August 27 – National Banana Lovers Day

Today is National Banana Lovers Day, to celebrate the most popular fruit in the world, as opposed to, say, celebrating the so-called Banana Wars, in which the United States carried out a number of “police actions” in banana-growing countries in order to protect U.S. commercial interests. But we digress. Back to the more pleasant subject of fruit.

As one action of many during the Banana Wars, the Marine Corps was called to Haiti July 28, 1915, to occupy and stabilize the nation in an effort to protect American interests throughout the Caribbean, as well as Central and South America.

As one action of many during the Banana Wars, the Marine Corps was called to Haiti July 28, 1915, to occupy and stabilize the nation in an effort to protect American interests throughout the Caribbean, as well as Central and South America.

The average American eats some 100 bananas a year, or about 25 pounds’ worth — compared with 16 pounds of apples, the second most popular fruit in the United States. But alas, our banana-eating days are imperiled.

In the United States, the breed of banana most eaten is the fungus-resistant Cavendish, which superseded the brand introduced in the U.S. all but knocked out by fungus, the Gros Michel. But in the 1990s, a new and vicious fungus began destroying plants in Southeast Asia, with experts predicting it’s only a matter of time until it spreads to South America, where most bananas are grown. Scientists are racing against the clock to develop a modified version of the Cavendish that will resist this new fungus.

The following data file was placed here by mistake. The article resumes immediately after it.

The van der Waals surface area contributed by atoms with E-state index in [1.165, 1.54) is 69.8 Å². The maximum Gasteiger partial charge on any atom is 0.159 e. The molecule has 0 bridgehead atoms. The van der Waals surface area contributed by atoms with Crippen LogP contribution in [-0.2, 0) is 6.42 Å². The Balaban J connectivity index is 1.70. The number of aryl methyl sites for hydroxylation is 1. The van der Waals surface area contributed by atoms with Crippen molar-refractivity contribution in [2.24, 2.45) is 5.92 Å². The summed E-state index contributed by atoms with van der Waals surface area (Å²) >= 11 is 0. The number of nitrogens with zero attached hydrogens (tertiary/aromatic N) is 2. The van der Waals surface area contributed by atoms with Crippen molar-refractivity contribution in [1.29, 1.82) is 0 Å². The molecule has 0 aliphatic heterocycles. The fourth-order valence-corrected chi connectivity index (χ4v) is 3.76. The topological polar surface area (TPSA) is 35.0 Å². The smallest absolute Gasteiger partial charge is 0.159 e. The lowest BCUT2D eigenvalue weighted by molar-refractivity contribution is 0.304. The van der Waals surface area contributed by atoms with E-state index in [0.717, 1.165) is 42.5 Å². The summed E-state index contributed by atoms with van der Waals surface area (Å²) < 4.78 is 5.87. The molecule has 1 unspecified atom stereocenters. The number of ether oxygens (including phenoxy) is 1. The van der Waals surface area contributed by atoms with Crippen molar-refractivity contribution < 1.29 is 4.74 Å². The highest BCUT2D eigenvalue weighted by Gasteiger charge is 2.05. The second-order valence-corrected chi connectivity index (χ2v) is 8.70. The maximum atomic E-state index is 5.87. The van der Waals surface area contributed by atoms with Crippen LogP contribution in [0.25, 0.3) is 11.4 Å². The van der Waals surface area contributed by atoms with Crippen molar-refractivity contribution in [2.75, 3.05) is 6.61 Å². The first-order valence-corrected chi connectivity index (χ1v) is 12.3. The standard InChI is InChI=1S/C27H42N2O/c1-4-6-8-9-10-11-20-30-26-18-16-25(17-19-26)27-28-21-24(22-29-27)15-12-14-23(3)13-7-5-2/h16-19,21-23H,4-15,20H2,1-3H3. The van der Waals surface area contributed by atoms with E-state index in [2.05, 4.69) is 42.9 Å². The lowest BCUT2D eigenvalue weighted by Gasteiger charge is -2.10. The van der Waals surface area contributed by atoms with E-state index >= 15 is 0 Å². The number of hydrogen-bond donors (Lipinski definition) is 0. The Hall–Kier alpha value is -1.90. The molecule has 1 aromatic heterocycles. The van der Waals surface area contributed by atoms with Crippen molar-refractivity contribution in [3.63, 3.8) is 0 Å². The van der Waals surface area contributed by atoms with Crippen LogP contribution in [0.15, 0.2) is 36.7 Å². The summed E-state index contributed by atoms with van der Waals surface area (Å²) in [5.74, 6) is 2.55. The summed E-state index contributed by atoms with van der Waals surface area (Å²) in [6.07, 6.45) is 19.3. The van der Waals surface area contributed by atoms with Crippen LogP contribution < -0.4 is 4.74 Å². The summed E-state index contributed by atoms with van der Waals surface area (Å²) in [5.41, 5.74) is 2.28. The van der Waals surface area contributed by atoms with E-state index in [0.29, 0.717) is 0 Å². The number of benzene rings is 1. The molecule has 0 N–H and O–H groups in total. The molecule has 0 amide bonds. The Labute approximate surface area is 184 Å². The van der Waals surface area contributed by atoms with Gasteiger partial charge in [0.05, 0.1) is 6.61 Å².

Harvesting Cavendish Bananas

Harvesting Cavendish Bananas

In the meantime, we should enjoy our bananas while we can. Although technically National Banana Lovers Day is different than National Banana Bread Day, celebrated on February 23, there is no reason why we can’t combine celebrations. This is a recipe for “Ultimate Banana Bread” from one of my favorite food blogs, Brown-Eyed Baker:

Ultimate Banana Bread

INGREDIENTS:

1¾ cups all-purpose flour
1 teaspoon baking soda
½ teaspoon salt